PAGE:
ICP® force sensors incorporate a built-in MOSFET microelectronic amplifier to convert the high impedance charge output into a low impedance voltage signal for recording. ICP sensors, powered from a separate constant current source, operate over long ordinary coaxial or ribbon cable without signal degradation. The low impedance voltage signal is not affected by triboelectric cable noise or contaminants.
Figure 4: ICP Sensor System Schematic
Power to operate ICP sensors is generally in the form of a low cost, 24-27 VDC, 2-20 mA constant current supply. Figure 4 schematically illustrates a typical ICP sensor system. PCB offers a number of AC or battery-powered, single or multi-channel power/signal conditioners, with or without gain capabilities for use with force sensors. (See Related Products Section of this catalog for available models.) In addition, many data acquisition systems now incorporate constant current power for directly powering ICP sensors. Because static calibration or quasi-static short-term response lasting up to a few seconds is often required, PCB manufactures signal conditioners that provide DC coupling.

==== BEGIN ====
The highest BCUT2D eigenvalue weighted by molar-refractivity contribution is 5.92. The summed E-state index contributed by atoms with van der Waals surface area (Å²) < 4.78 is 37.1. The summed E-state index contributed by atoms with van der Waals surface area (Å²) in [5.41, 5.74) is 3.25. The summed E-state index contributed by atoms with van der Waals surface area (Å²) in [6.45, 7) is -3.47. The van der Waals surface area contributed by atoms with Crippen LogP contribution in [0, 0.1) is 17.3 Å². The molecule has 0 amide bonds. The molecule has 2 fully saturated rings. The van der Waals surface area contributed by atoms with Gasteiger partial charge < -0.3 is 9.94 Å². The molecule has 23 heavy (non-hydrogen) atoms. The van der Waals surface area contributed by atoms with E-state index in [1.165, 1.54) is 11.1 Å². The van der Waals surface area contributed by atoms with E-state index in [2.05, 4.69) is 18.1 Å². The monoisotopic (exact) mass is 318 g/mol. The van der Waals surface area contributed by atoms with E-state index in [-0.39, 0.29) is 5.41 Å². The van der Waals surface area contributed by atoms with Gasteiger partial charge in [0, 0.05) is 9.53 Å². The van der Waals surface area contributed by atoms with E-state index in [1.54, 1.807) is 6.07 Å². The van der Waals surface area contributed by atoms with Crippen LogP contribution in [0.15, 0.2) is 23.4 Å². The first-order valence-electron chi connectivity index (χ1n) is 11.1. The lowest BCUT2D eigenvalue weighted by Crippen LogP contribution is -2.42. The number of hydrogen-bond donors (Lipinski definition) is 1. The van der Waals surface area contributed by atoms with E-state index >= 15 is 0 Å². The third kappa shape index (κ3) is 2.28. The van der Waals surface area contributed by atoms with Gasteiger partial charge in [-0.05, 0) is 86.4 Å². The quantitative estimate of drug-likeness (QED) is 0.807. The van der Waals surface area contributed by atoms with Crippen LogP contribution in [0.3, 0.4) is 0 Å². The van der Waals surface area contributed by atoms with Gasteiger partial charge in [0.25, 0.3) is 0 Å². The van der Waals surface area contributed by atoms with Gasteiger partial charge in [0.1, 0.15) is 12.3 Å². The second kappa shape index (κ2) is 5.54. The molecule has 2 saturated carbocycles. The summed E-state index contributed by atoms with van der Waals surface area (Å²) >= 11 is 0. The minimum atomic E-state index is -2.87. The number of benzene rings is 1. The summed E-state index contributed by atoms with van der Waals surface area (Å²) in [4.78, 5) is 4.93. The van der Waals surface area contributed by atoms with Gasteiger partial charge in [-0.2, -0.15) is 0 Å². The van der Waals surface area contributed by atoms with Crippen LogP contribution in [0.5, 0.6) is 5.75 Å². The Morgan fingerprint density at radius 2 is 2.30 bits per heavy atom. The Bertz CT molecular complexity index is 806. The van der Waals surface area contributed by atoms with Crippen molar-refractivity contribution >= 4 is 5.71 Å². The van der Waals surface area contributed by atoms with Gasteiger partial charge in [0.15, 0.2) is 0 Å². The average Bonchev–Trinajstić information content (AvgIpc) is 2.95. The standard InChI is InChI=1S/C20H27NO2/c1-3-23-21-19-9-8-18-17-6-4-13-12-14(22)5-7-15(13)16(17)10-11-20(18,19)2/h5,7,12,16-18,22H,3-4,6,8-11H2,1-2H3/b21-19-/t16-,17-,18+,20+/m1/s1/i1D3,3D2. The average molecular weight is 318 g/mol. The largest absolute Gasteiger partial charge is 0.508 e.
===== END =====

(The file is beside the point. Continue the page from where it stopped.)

Figure 5 summarizes a complete 2-wire ICP system configuration.
Figure 5: Typical ICP Sensor System
In addition to ease of operation, ICP force sensors offer significant advantages over charge mode types. Because of the low impedance output and solid-state, hermetic construction, ICP force sensors are well suited for continuous, unattended force monitoring in harsh factory environments. Also, ICP sensor cost-per-channel is substantially lower, since they operate through standard, low-cost coaxial cable, and do not require expensive charge amplifiers.